Goofy wigs are always a bad omen, especially when they’re the centerpiece of a film. The Incredible Burt Wonderstone
seems pitched by a really good wig-maker who thought it would be hysterical to plop ridiculous feathery rugs on Steve Carell and Steve Buscemi, a post-grunge one on Jim Carrey, a scraggly old-man one on Alan Arkin, and an intentionally fake-looking one on Olivia Wilde. Those wigs sure look funny. Too bad nothing else is. Which is a bloody shame, given the premise of Carell and Buscemi as ultra-corny, velvet-leotarded Vegas magicians who engage in a war of one-upmanship with Carrey’s Chris Angel-esque street magician. The film shows signs of life as a look at how traditional showmanship suffers in an age of rapid-fire Internet trickery, with seasoned pros like Jay Mohr and James Gandolfini (in bad wigs) representing the old-school Vegas mentality as endangered. Alas, the film makes the fatal mistake of insisting on audience investment in an unlikable character’s redemption. Carell is a master of making viewers sympathize with brutishly inconsiderate characters, as evidenced by his weirdly tender suffering on The Office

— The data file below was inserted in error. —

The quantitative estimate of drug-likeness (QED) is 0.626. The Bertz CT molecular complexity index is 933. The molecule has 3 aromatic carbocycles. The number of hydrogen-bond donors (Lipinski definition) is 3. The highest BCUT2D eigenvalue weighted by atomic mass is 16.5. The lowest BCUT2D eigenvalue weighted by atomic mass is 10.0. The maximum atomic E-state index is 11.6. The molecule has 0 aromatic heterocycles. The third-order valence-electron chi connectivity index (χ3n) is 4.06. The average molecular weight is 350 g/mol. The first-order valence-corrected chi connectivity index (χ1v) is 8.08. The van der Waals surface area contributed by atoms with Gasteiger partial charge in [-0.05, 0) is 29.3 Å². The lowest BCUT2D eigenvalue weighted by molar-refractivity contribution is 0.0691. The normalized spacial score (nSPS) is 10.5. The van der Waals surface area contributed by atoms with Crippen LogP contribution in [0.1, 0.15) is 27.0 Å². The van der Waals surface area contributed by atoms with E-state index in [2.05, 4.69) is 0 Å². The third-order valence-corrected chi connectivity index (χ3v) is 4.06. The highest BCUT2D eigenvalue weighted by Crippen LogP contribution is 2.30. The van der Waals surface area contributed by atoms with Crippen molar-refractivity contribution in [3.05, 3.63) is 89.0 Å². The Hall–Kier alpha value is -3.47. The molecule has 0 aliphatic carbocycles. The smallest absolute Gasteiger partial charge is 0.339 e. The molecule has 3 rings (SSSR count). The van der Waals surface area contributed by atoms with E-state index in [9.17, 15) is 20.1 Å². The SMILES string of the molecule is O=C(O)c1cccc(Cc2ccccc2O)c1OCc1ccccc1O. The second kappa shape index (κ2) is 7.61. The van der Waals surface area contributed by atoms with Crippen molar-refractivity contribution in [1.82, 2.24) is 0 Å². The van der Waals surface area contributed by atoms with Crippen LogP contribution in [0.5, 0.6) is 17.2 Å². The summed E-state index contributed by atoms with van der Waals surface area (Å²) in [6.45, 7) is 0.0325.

. But Carell’s Wonderstone is just a horrible human being: sexist, racist, rapey, cruel, egomaniacal, crude, selfish and destructive. Yet when his life hits the skids, we’re asked to forget nearly all that came before. Leaps in goodwill could be forgiven if Wonderstone
contained some real chuckles. Alas, pretty much everything falls flat after 20 minutes. This is a film about magicians without a single trick up its sleeve, a flick that never pulls back the curtain or aspires to be anything more than a lazy-ass comedy in which the wigs and sequins do the talking. But they sure are funny wigs.